JAMA-EVERETT: Thanks for noticing! Let’s just say I have a lot of love for psychedelic art. I threw as much religious symbolism, Consciousness altering knowledge, and yogic framing as I could at those pages. Quite honestly, I didn’t know if Tristan could pull it off. But of course, he blew it out of the water. I should have never questioned him. For the rest of the book, the goal was to show how absolutely different Dantes would be from the rest of humanity and how that process occurred. It was inspired by the feelings I got reading the original Count of Monte Cristo and Dante’s experience in prison with his mentor.
ROACH: All credit for the religious symbolism and other elements goes to Ayize, as it was his detailed instructions and reference materials that allowed me to create pages that closely aligned with his vision. It was clear that Ayize had a lot of love for these moments, and I tried my best to make them as close to what he envisioned as possible.
Working on these pages was also a learning experience for me, particularly in terms of understanding the importance of religious symbolism and other elements. These pages were crucial to the growth and character development of the count, and it was exciting to be a part of that process. I found these pages to be some of the most fun to work on, as they allowed me to delve deeper into the world and its themes.
KAPLAN: Were there any other books, comics, movies, music, or any other media that was particularly inspirational for you during the creative process for The Last Count of Monte Cristo?
- Saga by Brian K. Vaughan and Fiona Staples– Reminded me of the joy of an epic read.
- Blade Runner by Ridley Scott– Reminded me that the future can be bleak and beautiful at the same time.
- Ghost in the Shell by Mamoru Oshii– Felt like what happened 100 years before the start of The Last Count. What we see in the novel is those levels of Technology in decline.
- Mad Max: Fury Road by George Miller– Shows how much more essential morals are in a breaking world.
- Blackalicious: Blazing Arrow– On repeat.
- Mos Def: Black on Both Sides– To keep it Blacker than oil.
These works of art all explore themes of race, identity, and revenge differently. They helped me think about how to tell the story of The Count of Monte Cristo in a way that was both faithful to the original and relevant to a modern audience.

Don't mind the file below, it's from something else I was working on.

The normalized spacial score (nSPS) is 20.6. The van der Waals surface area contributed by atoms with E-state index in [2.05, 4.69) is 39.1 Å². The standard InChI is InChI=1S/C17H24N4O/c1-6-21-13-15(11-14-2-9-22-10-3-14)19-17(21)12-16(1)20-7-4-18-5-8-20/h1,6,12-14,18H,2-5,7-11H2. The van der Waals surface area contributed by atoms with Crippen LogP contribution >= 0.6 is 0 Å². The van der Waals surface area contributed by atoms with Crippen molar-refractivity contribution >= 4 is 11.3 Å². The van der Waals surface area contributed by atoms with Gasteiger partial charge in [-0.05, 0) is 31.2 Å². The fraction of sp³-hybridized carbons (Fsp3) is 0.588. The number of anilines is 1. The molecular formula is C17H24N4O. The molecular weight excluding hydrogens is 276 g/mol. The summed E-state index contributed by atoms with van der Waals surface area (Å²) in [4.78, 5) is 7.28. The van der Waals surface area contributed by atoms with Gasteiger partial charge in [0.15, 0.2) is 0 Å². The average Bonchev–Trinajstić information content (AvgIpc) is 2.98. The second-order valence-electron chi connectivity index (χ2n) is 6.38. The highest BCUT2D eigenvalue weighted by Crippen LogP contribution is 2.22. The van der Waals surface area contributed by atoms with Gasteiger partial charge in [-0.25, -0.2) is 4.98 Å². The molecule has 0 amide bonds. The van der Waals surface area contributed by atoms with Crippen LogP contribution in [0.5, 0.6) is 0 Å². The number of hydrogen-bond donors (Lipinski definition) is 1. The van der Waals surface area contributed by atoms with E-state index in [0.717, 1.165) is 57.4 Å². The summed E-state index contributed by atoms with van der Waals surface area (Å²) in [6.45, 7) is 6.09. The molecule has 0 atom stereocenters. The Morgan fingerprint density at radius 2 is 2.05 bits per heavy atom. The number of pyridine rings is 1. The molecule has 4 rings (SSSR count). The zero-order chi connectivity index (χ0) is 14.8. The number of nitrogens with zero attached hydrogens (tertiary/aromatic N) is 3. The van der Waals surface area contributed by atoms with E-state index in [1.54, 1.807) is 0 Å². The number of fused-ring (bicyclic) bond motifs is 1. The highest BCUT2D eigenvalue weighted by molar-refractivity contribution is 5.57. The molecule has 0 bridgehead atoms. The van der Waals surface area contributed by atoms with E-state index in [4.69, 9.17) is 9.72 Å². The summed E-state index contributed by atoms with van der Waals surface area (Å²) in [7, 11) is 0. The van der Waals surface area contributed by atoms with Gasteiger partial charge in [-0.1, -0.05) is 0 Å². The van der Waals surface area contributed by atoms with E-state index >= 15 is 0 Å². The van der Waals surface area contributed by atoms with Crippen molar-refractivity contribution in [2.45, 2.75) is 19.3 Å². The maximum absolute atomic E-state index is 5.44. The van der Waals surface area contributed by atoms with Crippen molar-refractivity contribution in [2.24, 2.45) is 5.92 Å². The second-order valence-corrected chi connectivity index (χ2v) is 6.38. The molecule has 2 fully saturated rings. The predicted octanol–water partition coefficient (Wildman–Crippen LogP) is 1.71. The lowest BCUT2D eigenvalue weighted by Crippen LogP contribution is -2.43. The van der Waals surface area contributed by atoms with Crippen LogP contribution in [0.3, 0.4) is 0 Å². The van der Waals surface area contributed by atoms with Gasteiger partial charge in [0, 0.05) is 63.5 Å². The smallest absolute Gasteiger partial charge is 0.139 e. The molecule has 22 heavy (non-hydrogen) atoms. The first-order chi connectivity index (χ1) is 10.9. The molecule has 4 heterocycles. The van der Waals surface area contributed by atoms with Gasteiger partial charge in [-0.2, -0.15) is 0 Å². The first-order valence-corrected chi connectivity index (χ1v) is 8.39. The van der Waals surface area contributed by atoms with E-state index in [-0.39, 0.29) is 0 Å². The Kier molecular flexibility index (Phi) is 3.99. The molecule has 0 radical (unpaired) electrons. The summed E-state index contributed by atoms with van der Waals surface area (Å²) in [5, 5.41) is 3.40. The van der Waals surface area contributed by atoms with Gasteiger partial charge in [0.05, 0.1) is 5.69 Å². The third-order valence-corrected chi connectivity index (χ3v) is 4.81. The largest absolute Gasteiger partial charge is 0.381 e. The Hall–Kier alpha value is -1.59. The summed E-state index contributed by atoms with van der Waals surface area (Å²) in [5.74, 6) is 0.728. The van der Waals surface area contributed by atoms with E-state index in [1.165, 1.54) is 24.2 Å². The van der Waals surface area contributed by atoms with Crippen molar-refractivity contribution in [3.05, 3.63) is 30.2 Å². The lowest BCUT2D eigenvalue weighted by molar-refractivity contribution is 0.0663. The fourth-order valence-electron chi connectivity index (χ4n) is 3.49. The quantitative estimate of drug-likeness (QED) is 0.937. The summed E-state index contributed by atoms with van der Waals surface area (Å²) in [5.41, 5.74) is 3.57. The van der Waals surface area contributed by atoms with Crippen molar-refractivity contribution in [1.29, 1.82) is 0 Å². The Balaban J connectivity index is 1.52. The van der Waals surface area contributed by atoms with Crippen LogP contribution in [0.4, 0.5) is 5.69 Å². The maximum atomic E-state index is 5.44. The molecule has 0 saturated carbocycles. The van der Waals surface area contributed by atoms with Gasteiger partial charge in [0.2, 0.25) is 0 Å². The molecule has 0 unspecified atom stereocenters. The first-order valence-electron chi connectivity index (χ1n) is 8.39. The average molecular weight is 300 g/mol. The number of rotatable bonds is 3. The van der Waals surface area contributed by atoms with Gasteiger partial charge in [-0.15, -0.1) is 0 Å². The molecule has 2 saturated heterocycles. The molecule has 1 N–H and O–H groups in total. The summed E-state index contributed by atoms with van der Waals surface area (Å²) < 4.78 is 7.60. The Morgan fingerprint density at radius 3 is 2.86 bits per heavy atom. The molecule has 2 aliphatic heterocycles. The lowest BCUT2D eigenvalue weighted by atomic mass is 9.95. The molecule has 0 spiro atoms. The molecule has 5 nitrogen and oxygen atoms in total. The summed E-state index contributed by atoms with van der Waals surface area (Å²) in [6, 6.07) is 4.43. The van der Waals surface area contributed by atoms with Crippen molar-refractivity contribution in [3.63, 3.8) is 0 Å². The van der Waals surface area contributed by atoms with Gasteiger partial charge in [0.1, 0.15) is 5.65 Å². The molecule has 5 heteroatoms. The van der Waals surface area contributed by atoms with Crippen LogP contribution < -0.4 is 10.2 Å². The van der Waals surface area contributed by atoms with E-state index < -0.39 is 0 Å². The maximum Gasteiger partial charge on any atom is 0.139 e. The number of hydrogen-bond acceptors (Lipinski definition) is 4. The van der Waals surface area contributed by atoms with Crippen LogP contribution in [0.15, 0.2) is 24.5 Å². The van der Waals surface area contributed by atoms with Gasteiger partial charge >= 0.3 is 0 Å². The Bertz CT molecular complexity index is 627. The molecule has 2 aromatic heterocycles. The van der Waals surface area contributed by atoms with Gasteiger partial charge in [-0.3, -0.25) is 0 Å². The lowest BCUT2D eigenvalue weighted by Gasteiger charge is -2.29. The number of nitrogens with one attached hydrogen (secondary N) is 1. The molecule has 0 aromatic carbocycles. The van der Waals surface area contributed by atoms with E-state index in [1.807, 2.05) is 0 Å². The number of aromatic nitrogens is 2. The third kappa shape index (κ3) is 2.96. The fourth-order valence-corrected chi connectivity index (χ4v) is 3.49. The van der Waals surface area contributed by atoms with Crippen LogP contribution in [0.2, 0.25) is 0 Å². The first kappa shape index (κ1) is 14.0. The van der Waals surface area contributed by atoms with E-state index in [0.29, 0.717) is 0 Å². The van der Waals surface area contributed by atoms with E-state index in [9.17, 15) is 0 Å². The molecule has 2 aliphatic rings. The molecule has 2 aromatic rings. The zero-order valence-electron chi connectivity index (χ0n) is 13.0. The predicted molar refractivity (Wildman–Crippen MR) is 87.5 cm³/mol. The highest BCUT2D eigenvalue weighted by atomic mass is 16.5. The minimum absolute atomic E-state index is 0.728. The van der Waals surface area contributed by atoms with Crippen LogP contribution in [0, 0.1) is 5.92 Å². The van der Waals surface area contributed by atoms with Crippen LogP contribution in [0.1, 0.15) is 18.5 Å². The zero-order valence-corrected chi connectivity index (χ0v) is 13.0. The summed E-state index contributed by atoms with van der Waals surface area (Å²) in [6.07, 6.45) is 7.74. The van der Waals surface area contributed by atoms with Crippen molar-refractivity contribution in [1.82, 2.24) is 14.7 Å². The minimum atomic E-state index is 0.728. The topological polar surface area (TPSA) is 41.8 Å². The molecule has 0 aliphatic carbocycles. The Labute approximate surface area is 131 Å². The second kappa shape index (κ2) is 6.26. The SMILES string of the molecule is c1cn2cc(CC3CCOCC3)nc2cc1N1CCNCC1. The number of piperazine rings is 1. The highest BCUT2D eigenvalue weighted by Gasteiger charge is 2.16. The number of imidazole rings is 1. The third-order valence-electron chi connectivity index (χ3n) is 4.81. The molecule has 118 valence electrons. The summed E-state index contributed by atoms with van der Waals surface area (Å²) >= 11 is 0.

ROACH: During my creative process, I immerse myself in various forms of media to help set the mood for each project. For instance, during the storyboarding stage, I find it helpful to watch movies and shows that share similar themes and concepts with the project. For The Last Count of Monte Cristo, I drew inspiration from revenge tales such as John Wick, Kill Bill, and Gladiator. I also found world-building inspiration in movies like Ghost in the Shell and Dune.
When it comes to the linework and colouring stage, I draw inspiration from one of my favorite Western artists, such as Stuart Immonen‘s run on X-Men, and various mangaka, most notably Satoshi Kon‘s Opus and Katsuhiro Otomo‘s Akira. This is when I like to slip into a more relaxed state of mind, so my music playlist reflects that. I listen to a variety of music genres, including game and movie soundtracks, classical, jazz, and rap. One playlist that stood out during production was a fantastic Japanese Fusion Jazz playlist, along with my Frank Sinatra playlist. Overall, the music helps me get into the right mindset to bring the story to life visually.
KAPLAN: Where did you turn to inspiration for the futuristic ship designs?
ROACH: Much of my inspiration for each of the futuristic ship designs comes from the love I have for mecha and Gunpla, particularly shows like Gundam and Tengen Toppa Gurren Lagann. The battleships and technology aesthetics of the 80s and early 90s seen in these shows also inspired my work, and I paid homage to them in my designs. One of my biggest influences for this project in terms of mecha design is Kimitoshi Yamane, a production designer who has worked on several popular anime series. I appreciate the practicality and sense of realism that he brings to his designs, and I tried to incorporate these elements into my own work.
The Last Count of Monte Cristo is available now.